One of the few remaining hopes of the Apple bulls is that Apple will soon introduce a dazzling new smartwatch–the iWatch–that will instantly create a whole new must-have gadget category that Apple will dominate.After all, that’s what Apple did with portable music players, smartphones, and tablets.
And the years after Apple invented and then dominated those gadget categories were good years indeed.
There is certainly a lot of evidence to suggest that Apple is about to introduce this iWatch. There are the non-stop reports that Apple’s working on such a watch, for example. And there’s the patent filing. And there’s supply chain scuttlebutt. And so forth.
So let’s just go ahead and assume that Apple’s going to launch the iWatch.
And let’s assume that the iWatch will do the following:
- Show the time
- Show calendar reminders
- Show directions and maps (GPS location-powered)
- Show instant messages, texts, and emails
- Show news headlines
- Show the weather
- Maybe stream music to bluetooth headsets
- Maybe allow you to do the Captain Kirk thing and talk to your wrist while making awkward phone calls
- Maybe tell you how many steps you’ve walked and other fitness-type things
- Maybe connect via WiFi when you’re at home
- Tether to your iPhone to do all of this when you’re out and about (otherwise it’s just a watch)
- Have apps
- Do other cool-sounding things
And let’s assume that Apple will charge, say, $199 for this watch.
Are you really going to want one?
Well, obviously, if you’re an Apple zealot, you’re going to want one.
But if you’re a normal person are you going to want one?
Well, obviously we should reserve final judgement until we actually see the iWatch, but I have to say that, thus far, I don’t feel any great desire to have one.
Because I just don’t think it’s all that much of a burden to take out my smartphone.
I love my smartphone (an iPhone). I’m so used to using it, it is basically a part of my hand by now. I don’t consider it a burden at all to hold on to or operate my iPhone.
And with the exception of the possible “fitness tracking,” the iWatch just sounds like a smaller, more limited, more awkward smartphone.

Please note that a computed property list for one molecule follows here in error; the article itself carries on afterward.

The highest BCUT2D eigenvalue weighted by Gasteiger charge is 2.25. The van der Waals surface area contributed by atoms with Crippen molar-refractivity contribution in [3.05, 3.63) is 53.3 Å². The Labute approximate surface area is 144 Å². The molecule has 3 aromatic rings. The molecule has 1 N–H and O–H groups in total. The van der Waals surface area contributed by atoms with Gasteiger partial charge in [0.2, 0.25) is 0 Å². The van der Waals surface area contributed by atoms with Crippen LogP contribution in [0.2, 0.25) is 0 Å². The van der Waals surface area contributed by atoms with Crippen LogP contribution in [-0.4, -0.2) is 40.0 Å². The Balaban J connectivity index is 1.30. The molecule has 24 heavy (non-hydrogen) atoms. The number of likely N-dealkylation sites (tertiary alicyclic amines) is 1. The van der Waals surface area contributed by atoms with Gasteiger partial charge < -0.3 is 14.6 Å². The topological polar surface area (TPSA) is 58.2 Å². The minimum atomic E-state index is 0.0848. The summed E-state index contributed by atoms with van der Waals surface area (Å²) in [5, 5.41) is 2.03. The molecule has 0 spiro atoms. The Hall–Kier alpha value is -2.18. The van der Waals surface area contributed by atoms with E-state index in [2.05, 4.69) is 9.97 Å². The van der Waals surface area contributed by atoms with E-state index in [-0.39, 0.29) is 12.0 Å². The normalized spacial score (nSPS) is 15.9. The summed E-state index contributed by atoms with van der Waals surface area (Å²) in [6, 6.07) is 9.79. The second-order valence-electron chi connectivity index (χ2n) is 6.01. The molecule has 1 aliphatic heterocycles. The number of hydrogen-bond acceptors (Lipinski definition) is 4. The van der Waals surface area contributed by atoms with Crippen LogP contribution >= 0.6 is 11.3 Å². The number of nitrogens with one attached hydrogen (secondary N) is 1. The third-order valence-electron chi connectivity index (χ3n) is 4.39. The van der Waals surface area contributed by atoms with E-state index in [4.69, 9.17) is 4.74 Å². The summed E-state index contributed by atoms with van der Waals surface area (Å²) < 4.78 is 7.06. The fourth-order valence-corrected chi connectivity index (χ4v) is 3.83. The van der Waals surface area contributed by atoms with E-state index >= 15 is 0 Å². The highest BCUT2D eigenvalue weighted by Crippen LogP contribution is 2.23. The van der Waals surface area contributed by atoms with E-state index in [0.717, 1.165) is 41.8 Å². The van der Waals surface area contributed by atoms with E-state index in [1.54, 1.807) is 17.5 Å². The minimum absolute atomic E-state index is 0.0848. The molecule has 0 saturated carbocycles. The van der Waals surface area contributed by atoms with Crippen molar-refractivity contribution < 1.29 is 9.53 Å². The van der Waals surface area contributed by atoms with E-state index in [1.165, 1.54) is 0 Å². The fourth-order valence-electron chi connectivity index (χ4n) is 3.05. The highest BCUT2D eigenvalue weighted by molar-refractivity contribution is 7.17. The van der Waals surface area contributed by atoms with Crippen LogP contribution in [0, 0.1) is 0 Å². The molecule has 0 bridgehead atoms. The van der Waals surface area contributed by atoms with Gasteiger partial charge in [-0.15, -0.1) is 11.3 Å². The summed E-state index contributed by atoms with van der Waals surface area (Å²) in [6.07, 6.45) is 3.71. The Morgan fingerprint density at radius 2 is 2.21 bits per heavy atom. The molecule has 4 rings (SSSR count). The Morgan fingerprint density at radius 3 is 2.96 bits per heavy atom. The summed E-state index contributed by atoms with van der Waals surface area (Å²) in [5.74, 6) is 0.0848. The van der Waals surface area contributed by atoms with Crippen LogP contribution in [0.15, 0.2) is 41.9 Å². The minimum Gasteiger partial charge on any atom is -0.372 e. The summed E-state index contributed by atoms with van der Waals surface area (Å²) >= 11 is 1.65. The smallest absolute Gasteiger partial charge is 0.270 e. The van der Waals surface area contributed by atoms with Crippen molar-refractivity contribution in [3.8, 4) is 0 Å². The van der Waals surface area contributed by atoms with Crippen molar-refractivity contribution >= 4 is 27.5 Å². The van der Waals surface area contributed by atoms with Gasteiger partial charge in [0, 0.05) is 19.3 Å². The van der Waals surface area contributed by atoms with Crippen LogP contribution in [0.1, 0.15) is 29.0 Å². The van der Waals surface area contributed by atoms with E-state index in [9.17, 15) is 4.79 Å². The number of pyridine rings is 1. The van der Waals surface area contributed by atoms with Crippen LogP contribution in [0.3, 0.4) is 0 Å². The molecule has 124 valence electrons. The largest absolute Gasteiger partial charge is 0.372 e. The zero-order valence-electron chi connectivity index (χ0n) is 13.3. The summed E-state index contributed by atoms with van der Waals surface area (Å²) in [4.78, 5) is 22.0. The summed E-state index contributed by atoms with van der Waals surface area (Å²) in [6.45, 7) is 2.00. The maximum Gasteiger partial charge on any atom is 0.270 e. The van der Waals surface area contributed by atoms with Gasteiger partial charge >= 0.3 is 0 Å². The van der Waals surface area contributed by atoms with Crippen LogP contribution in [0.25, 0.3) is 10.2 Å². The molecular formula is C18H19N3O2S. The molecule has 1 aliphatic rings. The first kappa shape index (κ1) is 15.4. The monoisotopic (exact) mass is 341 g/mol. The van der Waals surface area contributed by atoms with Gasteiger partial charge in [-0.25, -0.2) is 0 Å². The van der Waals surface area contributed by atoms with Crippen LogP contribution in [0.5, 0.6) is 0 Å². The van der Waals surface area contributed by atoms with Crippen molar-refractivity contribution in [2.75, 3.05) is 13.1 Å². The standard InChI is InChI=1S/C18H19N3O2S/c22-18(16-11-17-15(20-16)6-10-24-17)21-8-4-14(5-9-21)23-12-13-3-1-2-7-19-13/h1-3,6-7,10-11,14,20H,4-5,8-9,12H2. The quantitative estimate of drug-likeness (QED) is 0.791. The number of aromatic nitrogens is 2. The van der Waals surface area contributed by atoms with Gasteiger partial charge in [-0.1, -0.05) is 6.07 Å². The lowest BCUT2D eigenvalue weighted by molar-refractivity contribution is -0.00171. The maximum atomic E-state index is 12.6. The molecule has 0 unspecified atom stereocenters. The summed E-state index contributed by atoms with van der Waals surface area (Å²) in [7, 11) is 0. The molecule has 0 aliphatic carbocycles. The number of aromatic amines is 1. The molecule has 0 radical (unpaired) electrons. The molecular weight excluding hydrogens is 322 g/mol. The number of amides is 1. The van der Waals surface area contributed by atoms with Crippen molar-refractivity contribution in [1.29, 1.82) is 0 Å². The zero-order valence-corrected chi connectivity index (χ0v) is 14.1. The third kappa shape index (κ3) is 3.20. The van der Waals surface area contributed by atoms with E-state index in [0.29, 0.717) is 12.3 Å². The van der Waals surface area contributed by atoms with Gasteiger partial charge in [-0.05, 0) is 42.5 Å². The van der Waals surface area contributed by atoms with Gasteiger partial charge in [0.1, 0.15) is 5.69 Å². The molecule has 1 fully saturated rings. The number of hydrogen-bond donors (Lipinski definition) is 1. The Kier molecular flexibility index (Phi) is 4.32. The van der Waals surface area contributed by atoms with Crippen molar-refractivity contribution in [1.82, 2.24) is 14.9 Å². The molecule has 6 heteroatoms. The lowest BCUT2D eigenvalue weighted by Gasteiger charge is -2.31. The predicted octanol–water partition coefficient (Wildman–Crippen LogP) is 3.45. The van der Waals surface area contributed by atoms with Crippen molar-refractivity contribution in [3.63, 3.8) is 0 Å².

We presumably will not be able to type on our iWatches.
We presumably won’t really be able to use the Internet on our iWatches.
We won’t be able to watch movies on our iWatches.
We won’t be able to take good pictures with our iWatches (or, at least, we won’t be able to take good pictures any more easily than we can with our iPhones).
And if I’m going to have to carry my smartphone anyway, to give the iWatch Internet access, I can’t imagine why I would also want to carry around another smaller, crappier version of my smartphone.
Maybe the iWatch will just connect directly to cellular networks, thus alleviating the need to carry around a smartphone.
That would make the iWatch more appealing for some people, presumably–the folks who rarely use the screens of their smartphones.
But assuming the iWatch does need to be “paired” with a smartphone?
Then it just doesn’t seem all that useful. And it also seems expensive (Cell carriers aren’t going to allow you to just connect to their networks for free, and multi-device plans are still being suppressed.)
Photo: The Observer
The Wall Street Journal’s gadget god Walt Mossberg just reviewed another smartwatch–the new “Pebble” smartwatch that the techochamber is all jazzed about. He didn’t like it much. The Pebble watch didn’t work very well when Walt used it, but presumably the Pebble folks will work the bugs out. More disturbing, at least for those who expect the iWatch to save Apple, is that the Pebble watch just didn’t seem that useful.And then there’s the price.
Anything’s possible, but it’s hard to see how Apple could charge more than, say, $199 for a smartwatch–especially if it needs a smartphone to operate.
And if Apple charges $199 for the iWatch, then Apple has to sell an absolute boatload of iWatches for the iWatch to really move Apple’s revenue needle.
So, although I confess that I’m excited by the possibility that Apple might soon launch a whole new product category, I’m sceptical about the near-term potential of the iWatch. It just doesn’t sound that insanely great to me.
SEE ALSO: All About The iWatch
Business Insider Emails & Alerts
Site highlights each day to your inbox.